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Merrill Lynch Chief Fighting For Bigger 2008 Bonus

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Update 4:40pm EST:

Morgan Stanley's CEO John Mack has announced
that he will not be getting a bonus for the second year in a row:

Morgan Stanley CEO John J. Mack is giving up a bonus for the second straight year amid a climate of bank failures, thousands of layoffs and an economic recession.

Mack said in a memo Monday to employees obtained by The Associated Press that he and the firm's two presidents, James Gorman and Walid Chammah, informed their board's compensation committee of their decision to forgo 2008 bonuses, and the committee accepted.

Update 3 pm

Senate Majority Leader Harry Reid has released a statement regarding Thain's "chutzpah" in asking for the money.

via The Hill

"The TARP program, from which Merrill Lynch has taken billions of taxpayer dollars, was designed explicitly to limit executive compensation, bonuses and golden parachutes. While American families struggle to keep their jobs and their homes, I question the chutzpah of asking for a $10 million taxpayer-subsidized bonus. Americans deciding which bills to pay this month just to make ends meet do not want their hard-earned money even indirectly spent rewarding executives from banks that are largely responsible for the economic crisis. I sincerely hope that Merrill Lynch rejects this request."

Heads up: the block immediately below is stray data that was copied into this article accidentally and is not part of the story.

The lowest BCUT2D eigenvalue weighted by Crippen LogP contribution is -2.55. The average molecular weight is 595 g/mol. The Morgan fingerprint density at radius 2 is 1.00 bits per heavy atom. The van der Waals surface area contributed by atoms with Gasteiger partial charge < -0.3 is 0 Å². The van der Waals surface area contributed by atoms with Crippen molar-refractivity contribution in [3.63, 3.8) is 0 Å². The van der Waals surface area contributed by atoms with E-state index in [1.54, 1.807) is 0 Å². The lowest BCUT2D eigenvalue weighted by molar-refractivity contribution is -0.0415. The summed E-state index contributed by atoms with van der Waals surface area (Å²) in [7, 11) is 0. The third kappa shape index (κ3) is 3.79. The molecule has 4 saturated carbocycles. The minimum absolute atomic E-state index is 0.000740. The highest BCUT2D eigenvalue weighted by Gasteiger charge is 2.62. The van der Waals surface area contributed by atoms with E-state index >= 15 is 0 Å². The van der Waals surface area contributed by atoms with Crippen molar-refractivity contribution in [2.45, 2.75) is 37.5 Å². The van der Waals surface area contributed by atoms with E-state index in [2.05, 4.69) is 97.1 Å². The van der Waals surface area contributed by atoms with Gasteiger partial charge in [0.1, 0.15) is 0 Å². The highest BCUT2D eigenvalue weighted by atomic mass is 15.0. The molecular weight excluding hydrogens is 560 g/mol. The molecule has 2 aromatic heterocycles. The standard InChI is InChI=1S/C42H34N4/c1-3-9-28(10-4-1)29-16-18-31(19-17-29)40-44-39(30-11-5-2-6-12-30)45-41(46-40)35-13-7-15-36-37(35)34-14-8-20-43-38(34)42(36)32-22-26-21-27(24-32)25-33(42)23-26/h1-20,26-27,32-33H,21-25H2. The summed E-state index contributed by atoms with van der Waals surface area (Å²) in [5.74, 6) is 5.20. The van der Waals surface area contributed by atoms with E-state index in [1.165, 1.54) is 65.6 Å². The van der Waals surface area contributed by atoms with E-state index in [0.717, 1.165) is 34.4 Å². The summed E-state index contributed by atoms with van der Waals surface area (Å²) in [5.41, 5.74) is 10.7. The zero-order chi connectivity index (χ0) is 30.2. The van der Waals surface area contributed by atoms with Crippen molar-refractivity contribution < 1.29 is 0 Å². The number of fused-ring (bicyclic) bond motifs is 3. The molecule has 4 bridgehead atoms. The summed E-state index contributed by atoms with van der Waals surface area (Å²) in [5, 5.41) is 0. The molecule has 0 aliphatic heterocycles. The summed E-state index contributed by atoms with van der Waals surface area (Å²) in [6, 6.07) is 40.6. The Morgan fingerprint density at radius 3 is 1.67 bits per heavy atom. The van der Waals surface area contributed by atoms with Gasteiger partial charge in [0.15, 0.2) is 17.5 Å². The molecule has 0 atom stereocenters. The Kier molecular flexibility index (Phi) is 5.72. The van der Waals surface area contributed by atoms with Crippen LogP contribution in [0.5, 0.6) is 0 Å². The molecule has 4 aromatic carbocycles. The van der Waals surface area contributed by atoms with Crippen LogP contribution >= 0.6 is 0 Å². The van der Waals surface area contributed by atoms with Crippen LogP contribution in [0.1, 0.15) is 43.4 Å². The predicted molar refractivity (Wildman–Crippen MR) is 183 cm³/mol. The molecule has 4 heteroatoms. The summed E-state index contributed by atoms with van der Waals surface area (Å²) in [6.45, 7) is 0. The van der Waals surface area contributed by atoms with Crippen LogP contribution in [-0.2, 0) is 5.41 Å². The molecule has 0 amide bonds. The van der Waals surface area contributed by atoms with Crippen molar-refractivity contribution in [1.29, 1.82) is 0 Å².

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From the Wall Street Journal:

Merrill Lynch & Co. chief John Thain has suggested to directors that he get a 2008 bonus of as much as $10 million, but the battered securities firm's compensation committee is resisting his request, according to people familiar with the situation.

The committee and full board are scheduled to meet Monday to hear Mr. Thain's formal bonus recommendations for himself and other senior executives of the New York company. No decision has been reached, and it isn't known what Mr. Thain will recommend, but the compensation committee is leaning toward denying the executives bonuses for this year, these people said.

Reuters points out that several other Wall Street firms, including Goldman Sachs, will not be giving out bonuses to top executives this year. Though Thain's company was sold to Bank of America after losing a net $11.67 billion this year, Thain argued that it could have been worse.

From the Reuters story:

Thain has said he deserves a bonus because he helped avert what could have been a much larger crisis at the firm, people familiar with his thinking told the WSJ.

Members of Merrill's compensation committee agree with Thain that the takeover is in shareholders' best interest, but believe it would be foolish to ignore strong public sentiment against large compensation packages, the paper said, citing people familiar with their thinking.

Thain will stay with the company following the merger, Bank of America has said. Thain, for his part, has predicted that "thousands" of other Merrill jobs will be lost in the wake of the merger.